My house has a fluorescent light fixture that includes a ballast. I saw instructions here for changing it to a regular light fixture that I can use for LED bulbs instead. Is this a project that I should attempt on my own? Do I need to hire an electrician? I have switched numerous switches in my house so far, and I'm a decent learner, but I don't have vast amounts of electrical experience.

  • It depends entirely on you. It's DIY for some, and far better to hire an electrician for others. Telling which you are across the internet is difficult. – Ecnerwal Sep 28 '15 at 14:46
  • I'm assuming, since most fluorescent applications provide a decent amount of light, you'll be replacing these with larger LEDs. Keep in mind many larger LEDs give off electromagnetic interference (EMI) more so than fluorescent. You don't generally notice issues with cell phones, WiFi etc. with the 60 - 80 watt equivalents. Start getting stuff that's bigger and you may notice issues. However, with just one, you're probably fine. Just FYI: I've had this happen to multiple people who tried exterior high output LED flood lights, and can no longer open their garage door from 10 ft away. – maplemale Sep 28 '15 at 18:12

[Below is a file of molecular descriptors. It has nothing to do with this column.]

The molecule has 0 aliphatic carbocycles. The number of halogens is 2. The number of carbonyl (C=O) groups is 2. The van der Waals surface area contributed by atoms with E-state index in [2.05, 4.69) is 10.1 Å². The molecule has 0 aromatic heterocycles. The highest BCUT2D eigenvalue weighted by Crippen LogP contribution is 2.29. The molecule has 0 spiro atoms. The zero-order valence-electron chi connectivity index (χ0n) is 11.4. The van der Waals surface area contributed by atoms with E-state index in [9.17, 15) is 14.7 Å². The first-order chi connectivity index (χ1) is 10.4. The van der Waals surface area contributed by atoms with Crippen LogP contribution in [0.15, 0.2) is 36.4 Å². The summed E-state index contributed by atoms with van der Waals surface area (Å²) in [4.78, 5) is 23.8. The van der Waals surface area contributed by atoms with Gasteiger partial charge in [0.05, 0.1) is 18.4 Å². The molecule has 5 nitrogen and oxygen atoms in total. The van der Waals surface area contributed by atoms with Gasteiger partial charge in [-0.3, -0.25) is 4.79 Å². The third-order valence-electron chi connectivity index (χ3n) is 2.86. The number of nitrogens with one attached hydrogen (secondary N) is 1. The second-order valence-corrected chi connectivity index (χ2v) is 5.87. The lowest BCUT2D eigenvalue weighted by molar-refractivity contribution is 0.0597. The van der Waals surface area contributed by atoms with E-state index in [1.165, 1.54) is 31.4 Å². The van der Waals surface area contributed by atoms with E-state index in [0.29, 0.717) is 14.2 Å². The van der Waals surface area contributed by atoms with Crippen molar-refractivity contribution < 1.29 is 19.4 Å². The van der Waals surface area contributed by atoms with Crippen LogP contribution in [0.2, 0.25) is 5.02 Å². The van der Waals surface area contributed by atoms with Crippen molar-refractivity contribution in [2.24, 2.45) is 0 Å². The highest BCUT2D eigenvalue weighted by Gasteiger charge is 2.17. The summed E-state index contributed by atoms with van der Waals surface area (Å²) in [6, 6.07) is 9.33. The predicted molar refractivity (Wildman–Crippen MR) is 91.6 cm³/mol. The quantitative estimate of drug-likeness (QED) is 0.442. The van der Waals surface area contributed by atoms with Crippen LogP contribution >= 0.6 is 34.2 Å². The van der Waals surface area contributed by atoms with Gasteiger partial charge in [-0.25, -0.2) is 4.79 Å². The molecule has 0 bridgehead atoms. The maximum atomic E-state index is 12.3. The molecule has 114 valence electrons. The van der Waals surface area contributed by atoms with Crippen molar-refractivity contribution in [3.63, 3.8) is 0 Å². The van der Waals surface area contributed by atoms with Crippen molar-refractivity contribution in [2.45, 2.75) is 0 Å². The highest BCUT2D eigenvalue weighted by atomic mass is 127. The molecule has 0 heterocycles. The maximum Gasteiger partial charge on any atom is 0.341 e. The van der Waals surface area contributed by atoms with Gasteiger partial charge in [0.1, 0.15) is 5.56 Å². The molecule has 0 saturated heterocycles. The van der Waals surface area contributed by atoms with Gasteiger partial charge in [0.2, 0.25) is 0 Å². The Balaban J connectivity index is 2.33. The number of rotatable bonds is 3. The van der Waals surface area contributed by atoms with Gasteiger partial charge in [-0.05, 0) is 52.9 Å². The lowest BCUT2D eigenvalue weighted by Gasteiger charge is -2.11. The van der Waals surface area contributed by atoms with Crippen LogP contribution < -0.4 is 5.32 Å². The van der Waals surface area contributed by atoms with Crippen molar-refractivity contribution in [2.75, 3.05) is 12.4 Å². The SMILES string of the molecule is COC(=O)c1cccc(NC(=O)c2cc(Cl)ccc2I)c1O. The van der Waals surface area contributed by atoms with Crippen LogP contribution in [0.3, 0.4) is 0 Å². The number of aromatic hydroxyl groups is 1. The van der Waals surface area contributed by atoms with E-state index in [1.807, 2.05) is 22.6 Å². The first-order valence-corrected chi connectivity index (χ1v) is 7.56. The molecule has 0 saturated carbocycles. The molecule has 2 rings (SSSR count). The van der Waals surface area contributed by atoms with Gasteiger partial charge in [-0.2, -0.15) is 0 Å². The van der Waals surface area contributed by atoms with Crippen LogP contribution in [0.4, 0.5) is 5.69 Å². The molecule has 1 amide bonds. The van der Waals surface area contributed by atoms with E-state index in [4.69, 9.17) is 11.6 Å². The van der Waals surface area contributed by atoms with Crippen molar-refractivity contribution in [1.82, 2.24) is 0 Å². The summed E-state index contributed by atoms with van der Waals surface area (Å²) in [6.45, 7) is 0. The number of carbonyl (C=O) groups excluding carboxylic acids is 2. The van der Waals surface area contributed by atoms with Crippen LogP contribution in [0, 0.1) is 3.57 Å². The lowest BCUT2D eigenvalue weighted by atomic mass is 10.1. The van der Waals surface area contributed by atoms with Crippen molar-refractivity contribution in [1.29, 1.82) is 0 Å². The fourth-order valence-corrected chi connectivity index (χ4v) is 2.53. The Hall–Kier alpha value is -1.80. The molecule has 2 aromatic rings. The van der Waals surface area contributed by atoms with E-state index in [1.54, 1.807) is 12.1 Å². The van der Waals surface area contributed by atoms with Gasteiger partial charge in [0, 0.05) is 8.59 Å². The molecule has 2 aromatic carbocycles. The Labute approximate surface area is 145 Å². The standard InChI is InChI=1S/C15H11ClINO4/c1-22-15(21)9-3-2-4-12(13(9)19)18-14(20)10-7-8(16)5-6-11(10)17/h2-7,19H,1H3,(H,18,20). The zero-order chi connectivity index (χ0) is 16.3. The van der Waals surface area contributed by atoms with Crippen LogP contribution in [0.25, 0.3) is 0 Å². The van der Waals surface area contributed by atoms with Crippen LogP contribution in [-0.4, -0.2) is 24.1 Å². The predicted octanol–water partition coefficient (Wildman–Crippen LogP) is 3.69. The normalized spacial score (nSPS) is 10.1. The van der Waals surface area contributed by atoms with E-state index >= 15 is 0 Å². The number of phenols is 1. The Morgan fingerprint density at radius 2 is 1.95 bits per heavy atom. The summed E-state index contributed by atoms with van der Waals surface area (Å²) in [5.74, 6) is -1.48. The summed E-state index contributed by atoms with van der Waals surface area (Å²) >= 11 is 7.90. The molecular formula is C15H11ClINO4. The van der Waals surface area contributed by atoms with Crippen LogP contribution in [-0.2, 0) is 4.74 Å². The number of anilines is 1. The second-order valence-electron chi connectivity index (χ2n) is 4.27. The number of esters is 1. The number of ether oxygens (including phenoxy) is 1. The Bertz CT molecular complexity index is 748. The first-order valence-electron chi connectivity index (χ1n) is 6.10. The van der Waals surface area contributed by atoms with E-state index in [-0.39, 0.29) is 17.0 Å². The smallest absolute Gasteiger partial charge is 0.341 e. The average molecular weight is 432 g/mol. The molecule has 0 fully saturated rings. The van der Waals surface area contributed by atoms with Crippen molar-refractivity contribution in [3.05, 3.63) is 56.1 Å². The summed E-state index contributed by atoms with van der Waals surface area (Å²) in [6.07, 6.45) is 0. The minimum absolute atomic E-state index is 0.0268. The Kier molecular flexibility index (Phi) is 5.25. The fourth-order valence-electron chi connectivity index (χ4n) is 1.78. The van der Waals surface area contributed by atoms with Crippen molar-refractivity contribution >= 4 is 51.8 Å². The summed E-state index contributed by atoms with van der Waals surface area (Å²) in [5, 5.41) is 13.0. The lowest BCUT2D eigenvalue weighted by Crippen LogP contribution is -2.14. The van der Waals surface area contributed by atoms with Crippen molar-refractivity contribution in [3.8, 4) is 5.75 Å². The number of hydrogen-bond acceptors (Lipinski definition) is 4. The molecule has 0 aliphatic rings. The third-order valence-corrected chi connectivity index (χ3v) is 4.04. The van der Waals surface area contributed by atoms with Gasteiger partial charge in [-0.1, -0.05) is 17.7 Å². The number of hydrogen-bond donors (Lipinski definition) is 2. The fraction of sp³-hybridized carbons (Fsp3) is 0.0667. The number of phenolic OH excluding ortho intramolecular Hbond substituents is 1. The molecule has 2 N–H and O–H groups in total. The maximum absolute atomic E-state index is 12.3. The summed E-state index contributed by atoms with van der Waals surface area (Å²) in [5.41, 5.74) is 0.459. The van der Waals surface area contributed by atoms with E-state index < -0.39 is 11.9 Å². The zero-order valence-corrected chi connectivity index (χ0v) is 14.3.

• Ah. Thanks for the heads up. These are actually small circular tubes. I have no idea why the previous owner installed it this way. – Vivek Maharajh Sep 28 '15 at 18:14

Fluorescent fixtures are fairly simple to work with. There are LED tube bulbs that will plug right into the system without touching the ballast, but these cost more and are less energy efficient. Upgrading your existing fixture to ballast-free LED's should be easy- mostly consisting of just removing and throwing away the old ballast and rerouting some wires. If your existing tubes are not T12 you would also have to change the tombstone connectors.

There is a better article to read here at EarthLED that describes different fluorescent tube replacements and how to use them. Here is a brief excerpt from the article:

The oldest but also least expensive and most widely installed option is the ballast bypass or direct wire LED fluorescent replacement tube. Instead of building expensive circuitry inside to enable the function with a ballast, this option instead allows the user to bypass the ballast entirely and run directly off of the line voltage at the installation.

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